I was out being educated on Occupational Safety and was told about swiss cheese model. The model seemed both hilarious and usable, so I'll try to apply it to stress resistance.
This is Norwegian cheese. It doesn't have holes, but it's really odd.
There's slices of swiss cheese, with holes in them. The slices are the protective layers stopping all sorts of bad stuff from happening. Each slice is an additional layer, that can block an accident from happening, but it also has holes, likes cheese. If the accident manages to hit the hole in the layer, it passes through unstopped.
Sometimes this happens many times in a row and an accident passes through all the layers, one hole at a time. At this point the accident isn't prevented and it actually happens.
Once an employee happens to be drunk, the blow-off valve is stuck, automatic stopping mechanism short-circuits and the foreman has his back turned, all the holes are aligned for something awful to happen.
Swiss and stress
The obvious model for stress resistance would be Star Trek type deflector shields. They can take hits for a while but at some point start failing and damage gets through. Shields also regenerate after a while of rest. Still, it might be a fun experiment to try to think about it in another way.
The swiss cheese model of stress resistance (= SCMS, pronounced either scums or scams) can also easily incorporate deflector shields as just one layer of protection. Maybe the last, maybe the first layer.
In general, SCMS works by building layers of protection against stress. Some example layers and the holes:
- Eat healthy (don't have time or money to eat well, subsist on pizza and coffee)
- Sleep enough (can't get sleep because of being too busy or stressed out)
- Exercise (too exhausted physically or mentally to work out)
- Use good time management practices to get thing done effectively (there can still be too much to do)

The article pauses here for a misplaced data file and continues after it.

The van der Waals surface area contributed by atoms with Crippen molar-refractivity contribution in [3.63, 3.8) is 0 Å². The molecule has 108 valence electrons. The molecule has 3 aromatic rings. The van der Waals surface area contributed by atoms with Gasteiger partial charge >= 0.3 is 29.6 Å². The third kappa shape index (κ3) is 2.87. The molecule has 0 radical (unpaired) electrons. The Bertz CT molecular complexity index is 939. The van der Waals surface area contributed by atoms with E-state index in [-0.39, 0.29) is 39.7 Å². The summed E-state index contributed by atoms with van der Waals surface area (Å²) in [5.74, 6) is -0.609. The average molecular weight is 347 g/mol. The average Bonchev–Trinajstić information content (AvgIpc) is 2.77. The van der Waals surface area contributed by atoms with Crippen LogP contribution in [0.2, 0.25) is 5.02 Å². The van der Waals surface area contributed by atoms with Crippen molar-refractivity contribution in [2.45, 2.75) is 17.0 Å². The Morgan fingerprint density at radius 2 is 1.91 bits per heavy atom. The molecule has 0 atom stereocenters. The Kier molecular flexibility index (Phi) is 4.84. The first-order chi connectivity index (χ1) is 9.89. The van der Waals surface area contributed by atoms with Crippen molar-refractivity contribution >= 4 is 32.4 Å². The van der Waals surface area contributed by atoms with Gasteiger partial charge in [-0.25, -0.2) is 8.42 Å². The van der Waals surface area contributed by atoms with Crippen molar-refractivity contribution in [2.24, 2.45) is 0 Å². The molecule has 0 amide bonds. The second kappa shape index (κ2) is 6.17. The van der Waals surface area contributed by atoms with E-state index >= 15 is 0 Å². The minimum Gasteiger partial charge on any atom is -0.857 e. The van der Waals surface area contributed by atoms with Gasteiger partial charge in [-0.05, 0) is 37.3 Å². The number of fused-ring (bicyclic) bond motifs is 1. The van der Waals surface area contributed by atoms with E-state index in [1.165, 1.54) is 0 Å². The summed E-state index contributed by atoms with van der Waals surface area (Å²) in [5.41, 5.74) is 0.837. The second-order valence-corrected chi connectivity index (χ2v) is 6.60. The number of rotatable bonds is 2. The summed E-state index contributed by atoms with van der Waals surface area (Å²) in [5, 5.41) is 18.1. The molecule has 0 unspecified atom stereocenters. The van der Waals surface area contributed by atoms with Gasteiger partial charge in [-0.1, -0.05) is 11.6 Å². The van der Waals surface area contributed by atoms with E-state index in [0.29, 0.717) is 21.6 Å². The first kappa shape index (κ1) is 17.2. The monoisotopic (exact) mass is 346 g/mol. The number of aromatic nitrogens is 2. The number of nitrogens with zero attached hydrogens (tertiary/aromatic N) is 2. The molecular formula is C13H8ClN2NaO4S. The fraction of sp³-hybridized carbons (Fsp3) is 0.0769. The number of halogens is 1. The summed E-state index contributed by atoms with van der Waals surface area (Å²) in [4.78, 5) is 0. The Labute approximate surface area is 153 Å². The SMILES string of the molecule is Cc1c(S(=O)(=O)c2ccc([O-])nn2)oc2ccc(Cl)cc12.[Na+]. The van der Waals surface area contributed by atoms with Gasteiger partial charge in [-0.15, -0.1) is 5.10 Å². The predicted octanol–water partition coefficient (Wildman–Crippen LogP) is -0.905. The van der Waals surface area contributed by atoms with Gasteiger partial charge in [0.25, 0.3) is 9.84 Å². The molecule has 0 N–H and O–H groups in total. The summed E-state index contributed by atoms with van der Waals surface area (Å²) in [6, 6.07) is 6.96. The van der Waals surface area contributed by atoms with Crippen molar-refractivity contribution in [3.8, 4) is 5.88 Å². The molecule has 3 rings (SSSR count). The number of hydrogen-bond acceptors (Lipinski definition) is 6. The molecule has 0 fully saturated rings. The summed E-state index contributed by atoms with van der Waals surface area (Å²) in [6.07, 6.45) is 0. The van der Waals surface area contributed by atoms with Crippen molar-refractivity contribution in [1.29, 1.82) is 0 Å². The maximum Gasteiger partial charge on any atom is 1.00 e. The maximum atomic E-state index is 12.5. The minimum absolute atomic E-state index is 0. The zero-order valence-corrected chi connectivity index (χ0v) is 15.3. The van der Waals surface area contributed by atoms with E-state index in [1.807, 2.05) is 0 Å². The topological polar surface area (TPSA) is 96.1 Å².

- Spend time with nice people (if you don't like people or they are too busy too)
- Relax / meditate (feel that's there's not enough time to do even this)
So if stress either manages to slip through all these layers or then just plain overpowers them by being very intensive and persistent, harmful effects start to happen. If you managed to keep up all these layers even if you were extremely stressed out, you should in principle still survive pretty well. You'd be eating well, exercising and meeting people, even if everything would be on fire at work.
Still, long term strain and wearing out is the real killer about stress. If keeping up the layers would tax you more than give you energy, it would be counter-productive. Many can probably relate to the feeling, when going on a jog feels like goddamn unreasonable demand. Even though it might be healthy for you, it might still be a bad idea to go on that jog, if you are mentally (and thus also physically) teetering on the edge. A marathon is pretty much a serious danger to a body, that's already been pushed to the limits by being on red alert (high stress) for a long while.
This is probably sort of a difficult question to answer in any general sense. In most cases it probably will be a good idea to keep eating well and exercising, but there might be a limit when you just need to stop and stay still when it's not absolutely essential to keep moving.
I'll make a detailed SCMS-list for myself. What are my layers of protection, how do I apply them and what are the holes. I'll be posting this soon to Hacked Man and after that it's live.